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Alliance for Disabled In Action, Inc. v. Renaissance Enterprises, Inc.

2010 WL 2990846 (N.J. Super. App. Div. 2010) (Unpublished)

HANDICAPPED ACCESSIBILITY — When a court orders a developer to remediate newly built units so as to comply with the New Jersey’s Barrier Free Subcode, it cannot, without explanation, order the developer to hire outside contractors to perform the work.

A non-profit advocate for disabled persons became aware that a developer of a large residential condominium project had constructed residential buildings in violation of New Jersey’s Barrier Free Subcode. The advocate sued the developer, alleging violation of New Jersey’s Law Against Discrimination. It contended that the design and construction of 135 ground floor units, in 15 buildings, did not accommodate wheelchair use, and otherwise disadvantaged the handicapped.

At trial, the developer did not dispute that there were violations in the first 10 buildings and that the advocate was entitled to remedial relief. It disputed, however, the extent of work required and challenged some of the estimates proposed by the advocate. There were pre-litigation meetings between the parties attempting to address the non-conformities in the complex’s ten fully constructed buildings. The developer claimed that an agreement was reached with the advocate in which the developer would make 45 units, in the other five buildings then under construction, as accessible as possible. The lower court found the advocate proved its entitlement to have up to 135 units retrofit to bring them into compliance with the subcode. It ordered the developer to comply. Specifically, it directed that the developer hire contractors to perform interior work with an additional markup of 35% for overhead, profit, contingency, and insurance. It ordered the contractor to deposit those costs into a trust fund to be used for other purposes should any unit owner decline the retrofit work. The developer appealed.

The Appellate Division reviewed the lower court’s record, and concluded the developer had acted in good faith in complying with the construction plans, as the plans had been approved by the municipality’s construction official. Further, the developer had testified at trial that, at the outset, it informed the advocate that it had been unaware that compliance the subcode was required and that it would try to do what it could to retrofit units going forward to make them as adaptable as possible. The Court was mindful of the testimony that a deal had been reached between the parties in which the developer would do all it could to make units compliant. The Court upheld the lower court’s finding that there had been an agreement to put all units in the five additional buildings in substantial compliance. It excused the developer from having to comply with some recommended work suggested by the advocacy group at trial.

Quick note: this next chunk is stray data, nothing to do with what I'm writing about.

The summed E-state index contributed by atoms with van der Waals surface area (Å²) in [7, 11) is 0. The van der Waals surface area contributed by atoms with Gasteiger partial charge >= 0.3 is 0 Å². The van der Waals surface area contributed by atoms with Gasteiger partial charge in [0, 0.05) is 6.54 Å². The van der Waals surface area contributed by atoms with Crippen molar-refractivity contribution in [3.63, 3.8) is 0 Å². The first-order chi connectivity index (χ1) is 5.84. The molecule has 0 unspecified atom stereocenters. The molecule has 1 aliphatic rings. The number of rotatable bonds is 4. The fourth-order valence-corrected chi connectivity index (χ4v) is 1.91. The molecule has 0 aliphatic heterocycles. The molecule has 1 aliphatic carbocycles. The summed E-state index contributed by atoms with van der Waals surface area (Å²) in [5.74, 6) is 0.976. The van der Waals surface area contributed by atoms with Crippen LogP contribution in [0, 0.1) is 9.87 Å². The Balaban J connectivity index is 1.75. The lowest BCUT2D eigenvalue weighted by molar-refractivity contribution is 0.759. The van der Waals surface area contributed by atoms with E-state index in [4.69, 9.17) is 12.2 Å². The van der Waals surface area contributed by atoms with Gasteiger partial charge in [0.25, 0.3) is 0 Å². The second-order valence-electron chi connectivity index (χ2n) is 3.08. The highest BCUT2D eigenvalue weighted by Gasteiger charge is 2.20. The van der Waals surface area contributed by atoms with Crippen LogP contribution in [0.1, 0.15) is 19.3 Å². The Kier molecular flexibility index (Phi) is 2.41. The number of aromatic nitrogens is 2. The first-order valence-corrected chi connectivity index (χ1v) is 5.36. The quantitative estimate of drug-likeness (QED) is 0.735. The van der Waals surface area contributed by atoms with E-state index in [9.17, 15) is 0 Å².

In short, the Court said the lower court articulated a detailed and reasonable explanation for its findings respecting the developer’s obligations to remediate units and the costs attributable to such work, based upon an oral understanding that the developer and the advocate had to make those units in the five buildings as accessible as possible, and that some of the advocates recommendations were not feasible.

The Court, however, reversed the lower court’s finding that the developer had to hire outside contractors to perform the interior work at a calculated 35% premium, holding that there was no explanation as to why the developer could not perform all of the renovations itself and why this division of labor was necessary. In fact, the developer acted in good faith in substantially complying with most of the advocate’s recommendations. The Court permitted the developer to perform all of the retrofitting, and directed that any money deposited by the developer in the trust fund be based upon the costs determined by the lower court, less the 35% premium.


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